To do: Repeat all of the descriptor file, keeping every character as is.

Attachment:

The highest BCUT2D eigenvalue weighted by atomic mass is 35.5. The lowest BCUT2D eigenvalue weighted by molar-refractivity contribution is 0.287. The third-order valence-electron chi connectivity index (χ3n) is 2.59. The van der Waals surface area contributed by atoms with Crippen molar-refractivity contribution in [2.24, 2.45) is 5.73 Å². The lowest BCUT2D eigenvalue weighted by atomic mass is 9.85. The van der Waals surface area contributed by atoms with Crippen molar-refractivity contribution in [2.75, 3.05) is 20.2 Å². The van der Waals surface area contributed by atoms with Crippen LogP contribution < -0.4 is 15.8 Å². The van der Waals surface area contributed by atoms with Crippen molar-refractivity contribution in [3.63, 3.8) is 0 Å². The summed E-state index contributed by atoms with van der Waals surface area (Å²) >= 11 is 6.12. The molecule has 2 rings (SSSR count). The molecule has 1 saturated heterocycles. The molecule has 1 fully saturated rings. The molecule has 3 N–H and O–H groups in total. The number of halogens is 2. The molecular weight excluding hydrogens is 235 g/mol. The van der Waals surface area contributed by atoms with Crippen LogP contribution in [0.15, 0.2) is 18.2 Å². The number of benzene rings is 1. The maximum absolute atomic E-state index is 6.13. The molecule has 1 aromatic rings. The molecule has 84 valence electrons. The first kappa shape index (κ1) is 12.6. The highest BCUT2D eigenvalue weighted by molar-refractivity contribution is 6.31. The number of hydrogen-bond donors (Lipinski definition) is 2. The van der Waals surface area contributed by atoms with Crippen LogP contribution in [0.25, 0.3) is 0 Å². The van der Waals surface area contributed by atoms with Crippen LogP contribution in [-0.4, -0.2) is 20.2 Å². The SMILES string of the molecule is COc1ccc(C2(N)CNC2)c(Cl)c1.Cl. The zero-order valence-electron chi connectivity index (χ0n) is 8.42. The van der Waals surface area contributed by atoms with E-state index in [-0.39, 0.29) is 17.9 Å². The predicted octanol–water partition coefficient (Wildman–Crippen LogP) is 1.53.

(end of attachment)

The highest BCUT2D eigenvalue weighted by atomic mass is 35.5. The lowest BCUT2D eigenvalue weighted by molar-refractivity contribution is 0.287. The third-order valence-electron chi connectivity index (χ3n) is 2.59. The van der Waals surface area contributed by atoms with Crippen molar-refractivity contribution in [2.24, 2.45) is 5.73 Å². The lowest BCUT2D eigenvalue weighted by atomic mass is 9.85. The van der Waals surface area contributed by atoms with Crippen molar-refractivity contribution in [2.75, 3.05) is 20.2 Å². The van der Waals surface area contributed by atoms with Crippen LogP contribution < -0.4 is 15.8 Å². The van der Waals surface area contributed by atoms with Crippen molar-refractivity contribution in [3.63, 3.8) is 0 Å². The summed E-state index contributed by atoms with van der Waals surface area (Å²) >= 11 is 6.12. The molecule has 2 rings (SSSR count). The molecule has 1 saturated heterocycles. The molecule has 1 fully saturated rings. The molecule has 3 N–H and O–H groups in total. The number of halogens is 2. The molecular weight excluding hydrogens is 235 g/mol. The van der Waals surface area contributed by atoms with Crippen LogP contribution in [0.15, 0.2) is 18.2 Å². The number of benzene rings is 1. The maximum absolute atomic E-state index is 6.13. The molecule has 1 aromatic rings. The molecule has 84 valence electrons. The first kappa shape index (κ1) is 12.6. The highest BCUT2D eigenvalue weighted by molar-refractivity contribution is 6.31. The number of hydrogen-bond donors (Lipinski definition) is 2. The van der Waals surface area contributed by atoms with Crippen LogP contribution in [0.25, 0.3) is 0 Å². The van der Waals surface area contributed by atoms with Crippen LogP contribution in [-0.4, -0.2) is 20.2 Å². The SMILES string of the molecule is COc1ccc(C2(N)CNC2)c(Cl)c1.Cl. The zero-order valence-electron chi connectivity index (χ0n) is 8.42. The van der Waals surface area contributed by atoms with E-state index in [-0.39, 0.29) is 17.9 Å². The predicted octanol–water partition coefficient (Wildman–Crippen LogP) is 1.53.